The Last Van Gogh

Pub Date:   |   Archive Date: 22 May 2019

Member Reviews

This is a very well written and plotted novel that starts out a little slowly, but builds over time. The story holds the reader's interest with action and if you like searches for “lost” treasures, this book is for you.
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I wanted to like this book, but didn’t. Predictable and clunky it was tough to get through. More backstory about the painting and less about Russian weapons might have made it a better read.
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When I first came across The Last Van Gogh on NetGalley, I was instantly interested, and had to read it. Van Gogh is one of my biggest inspirations as an artist, and I tend to read any book that I find which relates to him in any way. This book is in the ‘Mystery & Thrillers’ section on NetGalley, and thriller is usually my go to genre. The Last Van Gogh combines two of my favourite things, how could I resist?

However, after reading a few chapters, I soon realised that this wasn’t going to be the exciting, mystery/thriller I had been so looking forward to getting in to. The Last Van Gogh is by no means a bad book, but it really didn’t live up to my expectations. But, I do think I built this up way too much in my head before I started reading, due to my huge passion for Van Gogh and his work, which may have been why I didn’t enjoy it as much as I had anticipated.

The whole story seemed a little uneventful. We followed the characters on their travels around Holland, France, and the US in search of the painting, but even though Adam was accompanied by an ex-assassin, and was being followed by a contracted killer, nothing major seemed to happen on these travels. It wasn’t boring to read, but I certainly wanted more action, and more excitement. The most thrilling parts in the story occurred while they were staying at home, and not out in search of the missing Van Gogh, which didn’t really make much sense to me. Surely it should have been the opposite way around? The story got a little more exciting towards the end, but by then it was a bit too late.

I will say that Will Ottinger clearly did his research on the artist. The chapters that were supposed to be from Van Gogh’s point of view were packed with historical accuracy, and it was interesting to read a fictional representation of how Van Gogh may have felt during those times in his life.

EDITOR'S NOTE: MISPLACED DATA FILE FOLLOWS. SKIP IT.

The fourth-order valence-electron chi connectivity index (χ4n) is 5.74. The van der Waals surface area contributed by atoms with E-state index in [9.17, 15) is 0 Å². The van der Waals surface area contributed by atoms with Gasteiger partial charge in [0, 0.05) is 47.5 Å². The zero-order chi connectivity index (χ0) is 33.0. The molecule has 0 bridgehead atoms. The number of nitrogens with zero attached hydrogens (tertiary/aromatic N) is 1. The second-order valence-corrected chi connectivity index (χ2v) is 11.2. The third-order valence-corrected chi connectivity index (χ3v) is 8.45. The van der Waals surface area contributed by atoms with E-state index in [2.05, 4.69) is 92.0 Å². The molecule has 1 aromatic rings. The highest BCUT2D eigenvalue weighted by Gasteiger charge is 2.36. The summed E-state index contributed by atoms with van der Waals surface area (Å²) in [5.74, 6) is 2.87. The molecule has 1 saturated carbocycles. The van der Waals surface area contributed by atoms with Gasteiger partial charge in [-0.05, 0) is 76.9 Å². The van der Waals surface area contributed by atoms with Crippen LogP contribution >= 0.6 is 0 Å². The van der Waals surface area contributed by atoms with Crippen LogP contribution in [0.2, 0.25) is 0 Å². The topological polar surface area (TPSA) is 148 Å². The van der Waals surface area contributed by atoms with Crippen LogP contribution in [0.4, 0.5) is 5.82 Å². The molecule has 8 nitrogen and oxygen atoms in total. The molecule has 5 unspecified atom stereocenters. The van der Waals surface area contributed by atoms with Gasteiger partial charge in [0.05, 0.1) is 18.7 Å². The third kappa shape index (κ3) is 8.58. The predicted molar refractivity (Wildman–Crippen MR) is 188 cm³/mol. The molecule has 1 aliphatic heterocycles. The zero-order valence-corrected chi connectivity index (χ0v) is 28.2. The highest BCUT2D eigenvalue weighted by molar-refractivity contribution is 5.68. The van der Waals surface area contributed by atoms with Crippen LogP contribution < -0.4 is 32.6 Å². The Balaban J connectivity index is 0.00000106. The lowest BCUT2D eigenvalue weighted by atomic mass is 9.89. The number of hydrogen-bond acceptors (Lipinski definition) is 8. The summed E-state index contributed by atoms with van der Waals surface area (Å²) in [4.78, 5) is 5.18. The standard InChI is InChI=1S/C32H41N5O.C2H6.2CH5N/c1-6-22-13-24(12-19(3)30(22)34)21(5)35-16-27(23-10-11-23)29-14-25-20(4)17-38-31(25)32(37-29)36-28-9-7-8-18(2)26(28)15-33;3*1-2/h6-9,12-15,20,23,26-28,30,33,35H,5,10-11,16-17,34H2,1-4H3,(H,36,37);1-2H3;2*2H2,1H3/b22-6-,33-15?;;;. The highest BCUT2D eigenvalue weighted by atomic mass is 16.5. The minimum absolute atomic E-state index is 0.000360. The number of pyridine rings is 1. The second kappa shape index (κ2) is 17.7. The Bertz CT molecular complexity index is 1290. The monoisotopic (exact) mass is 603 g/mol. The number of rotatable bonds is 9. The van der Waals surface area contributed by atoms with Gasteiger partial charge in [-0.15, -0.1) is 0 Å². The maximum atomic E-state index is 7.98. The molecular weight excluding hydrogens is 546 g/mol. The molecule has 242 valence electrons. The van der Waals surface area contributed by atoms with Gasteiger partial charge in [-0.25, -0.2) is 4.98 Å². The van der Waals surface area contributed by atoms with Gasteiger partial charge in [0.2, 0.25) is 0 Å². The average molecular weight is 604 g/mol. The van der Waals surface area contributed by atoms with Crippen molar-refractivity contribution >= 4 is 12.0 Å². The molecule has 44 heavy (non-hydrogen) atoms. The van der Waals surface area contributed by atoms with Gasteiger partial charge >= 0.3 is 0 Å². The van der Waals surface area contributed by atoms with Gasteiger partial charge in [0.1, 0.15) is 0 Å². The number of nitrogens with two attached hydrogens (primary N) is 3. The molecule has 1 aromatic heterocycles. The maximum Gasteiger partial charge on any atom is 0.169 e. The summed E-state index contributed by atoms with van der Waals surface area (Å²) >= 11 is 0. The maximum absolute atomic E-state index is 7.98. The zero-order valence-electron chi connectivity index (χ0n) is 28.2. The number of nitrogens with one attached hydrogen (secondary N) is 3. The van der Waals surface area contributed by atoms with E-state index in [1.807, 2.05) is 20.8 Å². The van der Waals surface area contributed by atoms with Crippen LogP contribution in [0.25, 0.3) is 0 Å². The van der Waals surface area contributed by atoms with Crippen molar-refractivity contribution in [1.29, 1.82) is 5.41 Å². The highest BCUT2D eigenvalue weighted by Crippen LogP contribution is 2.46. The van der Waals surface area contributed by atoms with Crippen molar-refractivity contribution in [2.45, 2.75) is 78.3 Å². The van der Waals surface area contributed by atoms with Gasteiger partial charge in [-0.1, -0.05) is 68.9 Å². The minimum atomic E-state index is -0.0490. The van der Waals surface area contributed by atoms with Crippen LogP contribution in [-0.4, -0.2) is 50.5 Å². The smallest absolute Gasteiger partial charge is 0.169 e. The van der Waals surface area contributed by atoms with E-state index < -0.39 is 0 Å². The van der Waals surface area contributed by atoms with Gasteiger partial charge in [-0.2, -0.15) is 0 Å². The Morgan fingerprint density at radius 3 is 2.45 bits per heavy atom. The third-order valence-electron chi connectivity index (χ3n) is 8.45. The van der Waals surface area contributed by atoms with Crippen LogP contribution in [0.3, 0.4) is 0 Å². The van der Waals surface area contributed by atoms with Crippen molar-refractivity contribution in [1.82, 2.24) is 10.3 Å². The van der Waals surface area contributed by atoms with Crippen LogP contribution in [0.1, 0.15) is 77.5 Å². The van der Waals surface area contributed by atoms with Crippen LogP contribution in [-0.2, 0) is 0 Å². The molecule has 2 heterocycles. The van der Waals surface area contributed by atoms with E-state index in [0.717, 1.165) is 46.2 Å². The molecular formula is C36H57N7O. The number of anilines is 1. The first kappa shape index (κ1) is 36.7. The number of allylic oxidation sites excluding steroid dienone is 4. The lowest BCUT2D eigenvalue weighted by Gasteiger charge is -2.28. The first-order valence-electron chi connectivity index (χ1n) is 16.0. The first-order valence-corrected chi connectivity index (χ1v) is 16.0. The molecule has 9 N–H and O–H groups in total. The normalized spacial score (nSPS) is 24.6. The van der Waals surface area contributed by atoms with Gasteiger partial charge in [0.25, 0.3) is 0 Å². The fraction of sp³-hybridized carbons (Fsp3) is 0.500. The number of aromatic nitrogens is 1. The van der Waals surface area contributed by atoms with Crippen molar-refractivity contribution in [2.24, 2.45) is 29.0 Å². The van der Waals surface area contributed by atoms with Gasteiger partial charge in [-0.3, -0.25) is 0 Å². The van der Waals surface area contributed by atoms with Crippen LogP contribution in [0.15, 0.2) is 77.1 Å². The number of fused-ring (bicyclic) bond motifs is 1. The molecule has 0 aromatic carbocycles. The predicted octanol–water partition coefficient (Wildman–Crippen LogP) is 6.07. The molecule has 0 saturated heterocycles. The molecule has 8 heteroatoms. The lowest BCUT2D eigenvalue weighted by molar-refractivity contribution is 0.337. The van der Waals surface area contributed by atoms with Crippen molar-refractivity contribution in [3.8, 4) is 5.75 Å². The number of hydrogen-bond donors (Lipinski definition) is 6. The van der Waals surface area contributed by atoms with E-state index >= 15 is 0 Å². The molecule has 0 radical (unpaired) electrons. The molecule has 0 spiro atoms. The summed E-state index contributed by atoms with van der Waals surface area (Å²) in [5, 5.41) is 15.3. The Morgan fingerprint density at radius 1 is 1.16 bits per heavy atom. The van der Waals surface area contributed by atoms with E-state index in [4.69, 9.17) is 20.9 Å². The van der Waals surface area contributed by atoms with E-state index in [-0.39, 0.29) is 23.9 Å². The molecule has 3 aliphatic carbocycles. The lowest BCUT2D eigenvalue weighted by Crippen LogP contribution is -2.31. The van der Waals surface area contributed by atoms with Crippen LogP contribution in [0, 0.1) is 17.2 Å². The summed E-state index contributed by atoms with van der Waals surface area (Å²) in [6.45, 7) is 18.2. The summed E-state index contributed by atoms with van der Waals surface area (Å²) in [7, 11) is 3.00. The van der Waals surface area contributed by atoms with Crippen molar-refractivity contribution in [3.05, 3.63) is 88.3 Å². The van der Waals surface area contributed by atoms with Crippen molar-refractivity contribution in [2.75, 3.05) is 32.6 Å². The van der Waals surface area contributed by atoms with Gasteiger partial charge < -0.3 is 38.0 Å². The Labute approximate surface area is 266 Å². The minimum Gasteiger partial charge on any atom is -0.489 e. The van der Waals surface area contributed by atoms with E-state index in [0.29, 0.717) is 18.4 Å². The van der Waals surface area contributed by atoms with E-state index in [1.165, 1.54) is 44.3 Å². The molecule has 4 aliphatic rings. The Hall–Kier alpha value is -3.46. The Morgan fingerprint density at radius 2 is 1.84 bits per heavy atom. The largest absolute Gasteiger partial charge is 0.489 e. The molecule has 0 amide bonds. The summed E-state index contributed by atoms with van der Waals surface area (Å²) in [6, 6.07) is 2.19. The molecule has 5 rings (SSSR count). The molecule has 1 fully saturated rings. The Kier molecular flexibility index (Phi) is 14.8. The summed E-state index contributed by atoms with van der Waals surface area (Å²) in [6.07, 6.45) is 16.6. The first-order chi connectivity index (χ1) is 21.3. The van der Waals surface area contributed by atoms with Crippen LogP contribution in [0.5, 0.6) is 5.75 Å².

The characters were definitely a positive point for The Last Van Gogh. Ottinger did a great job of including a range of personalities, and portraying each one brilliantly in the process. There was definitely some serious stereotyping going on though… I won’t give examples, but if you do read the book, you will see exactly what I mean.

The thing I enjoyed the most about this story was trying to visualise this immense, unknown, Van Gogh masterpiece for myself, throughout the book. Much like the characters in the story, I couldn’t get the painting out of my head. I kept picturing the image, the colours, the brush strokes, and the sheer size of the piece, and imagining what it would be like to see this incredibly beautiful painting in real life.

I would like to say a big thank you to NetGalley and Black Rose Writing for sending me a copy. This book wasn’t terrible, but definitely could have been better. I give The Last Van Gogh a 3/5 rating.
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Thank you for Will Ottinger, the publisher, and NetGalley for an ARC of "The Last Van Gogh" in exchange for my honest review. 

I was very excited to read this book based on the summary provided. I am a huge fan of Van Gogh and was looking for an exciting fictional mystery regarding one of his paintings. However, this book fell short of my expectations. I read the first 25% of the book and gave up. For me, the writing, characters, and plot formation did not entice me to continue on further with the book.
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A vivid description of all the greed and the urge to make money out of Art. The protagonists are struggling with the shadow of their dead father, while anyone with money and power is ready to commit any crime to satisfy his greed. Will Ottinger is a fully acknowledged writer, and the thriller is very easy to read, with its own pace, and surprises. The world will stop around you when you'll start to read the last 30 minutes of the book, nothing else will matter ... I just hope for the research of more unknown masterpieces ...
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The Last Van Gogh written by Will Ottinger is a fast paced mystery based on the premise that an unknown Van Gogh exists and the search that ensues to find it. It was a gripping and exciting book to read.  I recommend it all readers of mystery novels. Thanks to Net Galley and Black Rose Writing for allowing me to read this book in exchange for an honest review.
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